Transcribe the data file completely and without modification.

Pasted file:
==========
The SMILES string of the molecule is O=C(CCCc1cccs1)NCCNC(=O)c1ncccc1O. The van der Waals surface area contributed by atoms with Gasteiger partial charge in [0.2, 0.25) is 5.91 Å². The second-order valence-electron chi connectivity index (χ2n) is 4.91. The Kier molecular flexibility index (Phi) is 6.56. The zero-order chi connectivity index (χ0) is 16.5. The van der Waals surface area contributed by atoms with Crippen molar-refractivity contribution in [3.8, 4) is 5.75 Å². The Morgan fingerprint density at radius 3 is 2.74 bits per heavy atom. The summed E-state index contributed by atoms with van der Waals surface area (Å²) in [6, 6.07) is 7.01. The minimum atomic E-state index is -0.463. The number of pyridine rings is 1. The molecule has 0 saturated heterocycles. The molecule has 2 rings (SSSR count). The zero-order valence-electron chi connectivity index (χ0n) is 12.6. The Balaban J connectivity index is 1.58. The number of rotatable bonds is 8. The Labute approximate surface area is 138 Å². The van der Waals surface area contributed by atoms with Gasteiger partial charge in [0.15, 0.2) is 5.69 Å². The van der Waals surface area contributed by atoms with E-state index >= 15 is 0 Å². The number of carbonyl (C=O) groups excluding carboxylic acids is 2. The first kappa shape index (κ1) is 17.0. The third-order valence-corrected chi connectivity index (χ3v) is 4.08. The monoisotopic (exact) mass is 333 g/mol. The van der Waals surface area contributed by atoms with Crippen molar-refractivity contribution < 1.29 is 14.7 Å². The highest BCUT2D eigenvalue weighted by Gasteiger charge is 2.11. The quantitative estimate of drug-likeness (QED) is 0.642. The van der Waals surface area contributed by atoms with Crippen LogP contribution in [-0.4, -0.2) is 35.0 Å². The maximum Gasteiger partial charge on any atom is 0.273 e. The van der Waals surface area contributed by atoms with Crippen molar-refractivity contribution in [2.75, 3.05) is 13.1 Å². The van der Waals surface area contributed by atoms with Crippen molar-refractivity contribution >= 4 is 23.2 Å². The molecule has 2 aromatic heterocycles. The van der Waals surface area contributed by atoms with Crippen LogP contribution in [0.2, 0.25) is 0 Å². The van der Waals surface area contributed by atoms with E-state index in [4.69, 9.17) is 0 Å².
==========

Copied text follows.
The SMILES string of the molecule is O=C(CCCc1cccs1)NCCNC(=O)c1ncccc1O. The van der Waals surface area contributed by atoms with Gasteiger partial charge in [0.2, 0.25) is 5.91 Å². The second-order valence-electron chi connectivity index (χ2n) is 4.91. The Kier molecular flexibility index (Phi) is 6.56. The zero-order chi connectivity index (χ0) is 16.5. The van der Waals surface area contributed by atoms with Crippen molar-refractivity contribution in [3.8, 4) is 5.75 Å². The Morgan fingerprint density at radius 3 is 2.74 bits per heavy atom. The summed E-state index contributed by atoms with van der Waals surface area (Å²) in [6, 6.07) is 7.01. The minimum atomic E-state index is -0.463. The number of pyridine rings is 1. The molecule has 0 saturated heterocycles. The molecule has 2 rings (SSSR count). The zero-order valence-electron chi connectivity index (χ0n) is 12.6. The Balaban J connectivity index is 1.58. The number of rotatable bonds is 8. The Labute approximate surface area is 138 Å². The van der Waals surface area contributed by atoms with Gasteiger partial charge in [0.15, 0.2) is 5.69 Å². The van der Waals surface area contributed by atoms with E-state index >= 15 is 0 Å². The number of carbonyl (C=O) groups excluding carboxylic acids is 2. The first kappa shape index (κ1) is 17.0. The third-order valence-corrected chi connectivity index (χ3v) is 4.08. The monoisotopic (exact) mass is 333 g/mol. The van der Waals surface area contributed by atoms with Crippen molar-refractivity contribution < 1.29 is 14.7 Å². The highest BCUT2D eigenvalue weighted by Gasteiger charge is 2.11. The quantitative estimate of drug-likeness (QED) is 0.642. The van der Waals surface area contributed by atoms with Crippen LogP contribution in [-0.4, -0.2) is 35.0 Å². The maximum Gasteiger partial charge on any atom is 0.273 e. The van der Waals surface area contributed by atoms with Crippen molar-refractivity contribution in [2.75, 3.05) is 13.1 Å². The van der Waals surface area contributed by atoms with Crippen molar-refractivity contribution >= 4 is 23.2 Å². The molecule has 2 aromatic heterocycles. The van der Waals surface area contributed by atoms with Crippen LogP contribution in [0.2, 0.25) is 0 Å². The van der Waals surface area contributed by atoms with E-state index in [4.69, 9.17) is 0 Å².